In a few weeks, many people in Japan will post something about the atom bomb. There is an interesting real story about one of the major physicists who led the actual designing and making of the first atom bombs, which were tested and dropped on Hiroshima and Nagasaki towards the end of WW2. This story has nothing to do with the morality of whether the atom bomb is good or bad. ‘Hiroshima’ is too often used as a tool to unite the leftists and the rightists under the slogans of either nationalism or some kind of moral preaching, of which I am tired of hearing. I’m writing this story here in the hope that others may find it interesting and can learn something about human psychology from it.
The novelist and journalist, Colin Wilson writes about him in his book “The Devil’s Party”, a book mainly about cult leaders such as Charles Manson and Asahara Shoko. He is introduced as ‘Kirk Allen’, a pseudonym, Allen was a genius as a scientist.He looked normal, but it became apparent that he might be suffering from a peculiar form of delusional insanity. He thought that his true identity was as a ruler on Mars. He had been a section chief at Los Alamos Laboratory, where the atom bomb was developed, when his director sent him to a psychiatrist named Robert Lindner.
‘Kirk Allen’s fantasy developed from a trauma that he suffered as a child. He had spent his childhood in Hawaii, and his parents had left him completely in charge of a Polynesian nurse. When he was 12 years old, and was beginning to show the first signs of adolescence, she started to seduce him, while at the same time making him feel that it was something furtive and forbidden. Because he was not yet at the age, when he could understand and control his sexuality, the result was similar to that of a girl who is sexually abused at a young age and becomes terrified of sex. One of the differences between male and female sexuality is that the male sexuality is active, not passive. A boy often dreams of situations where he takes the lead or of a situation where a woman he admires yields to him. Because the governess used Allen almost as a sex toy, she turned this situation upside down. Any hint of sexual demand would make him flee. He developed a powerful imagination as a substitute for the self-esteem that is induced in most males by sexual conquest.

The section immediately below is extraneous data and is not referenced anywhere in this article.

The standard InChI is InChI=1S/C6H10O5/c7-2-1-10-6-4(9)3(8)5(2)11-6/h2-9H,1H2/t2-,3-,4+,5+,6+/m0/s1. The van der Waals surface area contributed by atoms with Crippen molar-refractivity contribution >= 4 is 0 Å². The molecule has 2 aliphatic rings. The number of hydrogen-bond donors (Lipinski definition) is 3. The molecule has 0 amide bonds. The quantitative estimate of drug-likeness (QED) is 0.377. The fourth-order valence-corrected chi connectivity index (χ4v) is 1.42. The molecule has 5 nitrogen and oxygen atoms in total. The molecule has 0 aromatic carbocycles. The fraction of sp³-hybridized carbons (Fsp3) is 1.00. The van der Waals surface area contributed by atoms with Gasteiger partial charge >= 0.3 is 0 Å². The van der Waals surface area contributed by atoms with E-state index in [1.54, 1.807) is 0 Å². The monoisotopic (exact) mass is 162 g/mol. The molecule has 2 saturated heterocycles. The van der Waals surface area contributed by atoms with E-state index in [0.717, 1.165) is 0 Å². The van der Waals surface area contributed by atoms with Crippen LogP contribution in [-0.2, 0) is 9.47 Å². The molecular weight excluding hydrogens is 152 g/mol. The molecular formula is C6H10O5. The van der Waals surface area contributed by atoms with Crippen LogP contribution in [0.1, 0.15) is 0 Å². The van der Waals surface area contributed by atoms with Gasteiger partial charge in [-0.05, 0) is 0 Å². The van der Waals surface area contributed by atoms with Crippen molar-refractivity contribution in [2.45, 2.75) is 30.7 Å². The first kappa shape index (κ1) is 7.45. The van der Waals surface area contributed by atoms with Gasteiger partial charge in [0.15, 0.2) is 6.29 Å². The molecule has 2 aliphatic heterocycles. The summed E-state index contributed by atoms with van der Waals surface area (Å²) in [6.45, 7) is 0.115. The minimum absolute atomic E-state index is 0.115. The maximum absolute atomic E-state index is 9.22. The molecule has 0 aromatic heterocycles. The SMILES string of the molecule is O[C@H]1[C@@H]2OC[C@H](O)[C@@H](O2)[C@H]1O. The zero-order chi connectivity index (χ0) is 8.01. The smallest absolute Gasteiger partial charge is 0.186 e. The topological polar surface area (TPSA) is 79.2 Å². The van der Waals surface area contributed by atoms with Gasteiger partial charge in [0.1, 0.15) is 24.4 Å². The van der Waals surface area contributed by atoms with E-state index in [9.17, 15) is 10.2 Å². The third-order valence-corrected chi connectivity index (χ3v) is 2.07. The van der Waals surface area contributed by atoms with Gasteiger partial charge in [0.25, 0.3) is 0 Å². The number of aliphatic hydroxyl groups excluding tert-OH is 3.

Sexual feelings could produce a revulsion in him, and he would find himself sitting at his desk on Mars, dressed in robes of his high office. Whenever a crisis develops, the unconscious mind would rise and create a waking dream to protect him and send him out to be the ruler of Mars.
“Have I discovered the secret of transportation?”, he would ask his psychiatrist.His psychiatrist, Lindner felt that Allen’s trip to Mars had a reality that the human imagination seldom achieves. What happened next was equally surprising. Lindner was also a fan of science fiction and H.G.Wells. He found it easy to enter into Kirk’s fantasy world. Soon, Lindner became just as obsessed . The Martian language would drift into his head, and not go away. It began to influence the doctor’s thoughts and behavior. He became completely sucked into Allen’s fantasies. Lindner began to feel that perhaps Allen had possibly developed some peculiar faculty that may be latent in all human beings.
Then one day, Allen told him, “It’s a lie! All of it.”
For weeks, he had not been making any trip to Mars, but was only inventing the material that Lindner wanted to hear.
When his doctor began to share his delusions, it became obvious to Allen that it was all a delusion and that he dragged his psychiatrist into it. Without intending to, Lindner had cured his patient, and the patient had also cured his doctor.